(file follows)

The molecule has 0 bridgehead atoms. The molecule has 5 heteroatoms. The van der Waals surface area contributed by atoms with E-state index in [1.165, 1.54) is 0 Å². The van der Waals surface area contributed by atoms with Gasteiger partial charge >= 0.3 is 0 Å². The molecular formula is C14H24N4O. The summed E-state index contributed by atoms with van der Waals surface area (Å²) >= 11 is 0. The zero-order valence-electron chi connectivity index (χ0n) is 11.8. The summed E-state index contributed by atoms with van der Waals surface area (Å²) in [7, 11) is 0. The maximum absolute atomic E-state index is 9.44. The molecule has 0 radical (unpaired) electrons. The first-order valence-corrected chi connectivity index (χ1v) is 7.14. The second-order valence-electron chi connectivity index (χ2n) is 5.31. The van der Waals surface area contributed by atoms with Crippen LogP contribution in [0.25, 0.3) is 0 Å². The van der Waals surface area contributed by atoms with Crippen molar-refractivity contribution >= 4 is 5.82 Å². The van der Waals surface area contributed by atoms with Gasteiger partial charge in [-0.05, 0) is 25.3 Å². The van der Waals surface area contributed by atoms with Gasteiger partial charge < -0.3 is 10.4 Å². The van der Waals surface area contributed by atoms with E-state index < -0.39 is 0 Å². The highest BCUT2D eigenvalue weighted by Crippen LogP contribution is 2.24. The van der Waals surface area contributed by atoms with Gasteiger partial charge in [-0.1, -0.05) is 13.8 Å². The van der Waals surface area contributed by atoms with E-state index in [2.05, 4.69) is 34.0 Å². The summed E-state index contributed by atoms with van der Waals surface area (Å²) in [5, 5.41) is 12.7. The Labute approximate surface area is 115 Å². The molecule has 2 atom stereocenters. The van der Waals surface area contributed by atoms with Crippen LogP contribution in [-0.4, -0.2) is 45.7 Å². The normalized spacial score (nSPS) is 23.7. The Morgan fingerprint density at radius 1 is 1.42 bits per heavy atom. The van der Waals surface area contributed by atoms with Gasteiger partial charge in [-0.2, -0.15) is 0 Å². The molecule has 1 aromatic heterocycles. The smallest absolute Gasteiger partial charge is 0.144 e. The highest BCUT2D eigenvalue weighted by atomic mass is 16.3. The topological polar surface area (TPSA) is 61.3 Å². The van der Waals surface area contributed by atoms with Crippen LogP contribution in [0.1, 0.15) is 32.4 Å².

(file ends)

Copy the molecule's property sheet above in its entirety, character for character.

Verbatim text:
The molecule has 0 bridgehead atoms. The molecule has 5 heteroatoms. The van der Waals surface area contributed by atoms with E-state index in [1.165, 1.54) is 0 Å². The van der Waals surface area contributed by atoms with Gasteiger partial charge >= 0.3 is 0 Å². The molecular formula is C14H24N4O. The summed E-state index contributed by atoms with van der Waals surface area (Å²) >= 11 is 0. The zero-order valence-electron chi connectivity index (χ0n) is 11.8. The summed E-state index contributed by atoms with van der Waals surface area (Å²) in [7, 11) is 0. The maximum absolute atomic E-state index is 9.44. The molecule has 0 radical (unpaired) electrons. The first-order valence-corrected chi connectivity index (χ1v) is 7.14. The second-order valence-electron chi connectivity index (χ2n) is 5.31. The van der Waals surface area contributed by atoms with Crippen LogP contribution in [0.25, 0.3) is 0 Å². The van der Waals surface area contributed by atoms with Crippen molar-refractivity contribution >= 4 is 5.82 Å². The van der Waals surface area contributed by atoms with Gasteiger partial charge in [-0.05, 0) is 25.3 Å². The van der Waals surface area contributed by atoms with Gasteiger partial charge < -0.3 is 10.4 Å². The van der Waals surface area contributed by atoms with E-state index < -0.39 is 0 Å². The highest BCUT2D eigenvalue weighted by Crippen LogP contribution is 2.24. The van der Waals surface area contributed by atoms with Gasteiger partial charge in [-0.1, -0.05) is 13.8 Å². The van der Waals surface area contributed by atoms with E-state index in [2.05, 4.69) is 34.0 Å². The summed E-state index contributed by atoms with van der Waals surface area (Å²) in [5, 5.41) is 12.7. The Labute approximate surface area is 115 Å². The molecule has 2 atom stereocenters. The van der Waals surface area contributed by atoms with Crippen LogP contribution in [-0.4, -0.2) is 45.7 Å². The normalized spacial score (nSPS) is 23.7. The Morgan fingerprint density at radius 1 is 1.42 bits per heavy atom. The van der Waals surface area contributed by atoms with Gasteiger partial charge in [-0.2, -0.15) is 0 Å². The molecule has 1 aromatic heterocycles. The smallest absolute Gasteiger partial charge is 0.144 e. The highest BCUT2D eigenvalue weighted by atomic mass is 16.3. The topological polar surface area (TPSA) is 61.3 Å². The van der Waals surface area contributed by atoms with Crippen LogP contribution in [0.1, 0.15) is 32.4 Å².